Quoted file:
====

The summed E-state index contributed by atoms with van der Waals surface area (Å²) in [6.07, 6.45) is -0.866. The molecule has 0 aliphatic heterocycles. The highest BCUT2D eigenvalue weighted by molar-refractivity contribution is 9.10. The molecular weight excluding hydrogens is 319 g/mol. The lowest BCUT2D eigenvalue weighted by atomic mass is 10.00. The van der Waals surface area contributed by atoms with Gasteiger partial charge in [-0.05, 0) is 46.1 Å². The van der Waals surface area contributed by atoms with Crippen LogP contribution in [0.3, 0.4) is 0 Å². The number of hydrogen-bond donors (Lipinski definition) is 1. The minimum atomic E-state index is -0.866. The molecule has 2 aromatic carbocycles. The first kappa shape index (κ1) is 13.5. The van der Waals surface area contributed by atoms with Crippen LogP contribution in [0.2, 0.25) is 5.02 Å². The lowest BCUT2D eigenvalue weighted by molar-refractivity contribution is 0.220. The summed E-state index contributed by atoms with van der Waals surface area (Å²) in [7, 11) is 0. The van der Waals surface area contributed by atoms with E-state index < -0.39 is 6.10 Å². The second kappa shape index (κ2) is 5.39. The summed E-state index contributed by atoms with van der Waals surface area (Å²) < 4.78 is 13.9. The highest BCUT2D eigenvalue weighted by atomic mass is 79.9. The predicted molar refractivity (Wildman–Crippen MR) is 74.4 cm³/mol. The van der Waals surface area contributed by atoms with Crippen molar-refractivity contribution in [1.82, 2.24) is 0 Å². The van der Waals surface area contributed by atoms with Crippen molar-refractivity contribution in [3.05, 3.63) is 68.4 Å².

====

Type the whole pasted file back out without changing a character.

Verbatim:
The summed E-state index contributed by atoms with van der Waals surface area (Å²) in [6.07, 6.45) is -0.866. The molecule has 0 aliphatic heterocycles. The highest BCUT2D eigenvalue weighted by molar-refractivity contribution is 9.10. The molecular weight excluding hydrogens is 319 g/mol. The lowest BCUT2D eigenvalue weighted by atomic mass is 10.00. The van der Waals surface area contributed by atoms with Gasteiger partial charge in [-0.05, 0) is 46.1 Å². The van der Waals surface area contributed by atoms with Crippen LogP contribution in [0.3, 0.4) is 0 Å². The number of hydrogen-bond donors (Lipinski definition) is 1. The minimum atomic E-state index is -0.866. The molecule has 2 aromatic carbocycles. The first kappa shape index (κ1) is 13.5. The van der Waals surface area contributed by atoms with Crippen LogP contribution in [0.2, 0.25) is 5.02 Å². The lowest BCUT2D eigenvalue weighted by molar-refractivity contribution is 0.220. The summed E-state index contributed by atoms with van der Waals surface area (Å²) in [7, 11) is 0. The van der Waals surface area contributed by atoms with E-state index < -0.39 is 6.10 Å². The second kappa shape index (κ2) is 5.39. The summed E-state index contributed by atoms with van der Waals surface area (Å²) < 4.78 is 13.9. The highest BCUT2D eigenvalue weighted by atomic mass is 79.9. The predicted molar refractivity (Wildman–Crippen MR) is 74.4 cm³/mol. The van der Waals surface area contributed by atoms with Crippen molar-refractivity contribution in [1.82, 2.24) is 0 Å². The van der Waals surface area contributed by atoms with Crippen molar-refractivity contribution in [3.05, 3.63) is 68.4 Å².